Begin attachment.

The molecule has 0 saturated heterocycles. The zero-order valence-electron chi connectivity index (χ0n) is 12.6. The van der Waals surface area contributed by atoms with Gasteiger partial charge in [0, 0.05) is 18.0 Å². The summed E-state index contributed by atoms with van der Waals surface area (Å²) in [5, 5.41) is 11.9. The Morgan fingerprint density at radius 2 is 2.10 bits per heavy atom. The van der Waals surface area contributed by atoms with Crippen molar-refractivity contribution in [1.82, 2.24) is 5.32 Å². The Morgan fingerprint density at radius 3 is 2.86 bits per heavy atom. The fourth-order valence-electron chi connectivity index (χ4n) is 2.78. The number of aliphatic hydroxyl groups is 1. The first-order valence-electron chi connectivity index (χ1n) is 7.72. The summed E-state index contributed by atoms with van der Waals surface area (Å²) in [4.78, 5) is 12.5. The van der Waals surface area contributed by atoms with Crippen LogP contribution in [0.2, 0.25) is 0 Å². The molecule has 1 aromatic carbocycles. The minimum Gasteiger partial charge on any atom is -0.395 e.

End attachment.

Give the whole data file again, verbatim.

The molecule has 0 saturated heterocycles. The zero-order valence-electron chi connectivity index (χ0n) is 12.6. The van der Waals surface area contributed by atoms with Gasteiger partial charge in [0, 0.05) is 18.0 Å². The summed E-state index contributed by atoms with van der Waals surface area (Å²) in [5, 5.41) is 11.9. The Morgan fingerprint density at radius 2 is 2.10 bits per heavy atom. The van der Waals surface area contributed by atoms with Crippen molar-refractivity contribution in [1.82, 2.24) is 5.32 Å². The Morgan fingerprint density at radius 3 is 2.86 bits per heavy atom. The fourth-order valence-electron chi connectivity index (χ4n) is 2.78. The number of aliphatic hydroxyl groups is 1. The first-order valence-electron chi connectivity index (χ1n) is 7.72. The summed E-state index contributed by atoms with van der Waals surface area (Å²) in [4.78, 5) is 12.5. The van der Waals surface area contributed by atoms with Crippen LogP contribution in [0.2, 0.25) is 0 Å². The molecule has 1 aromatic carbocycles. The minimum Gasteiger partial charge on any atom is -0.395 e.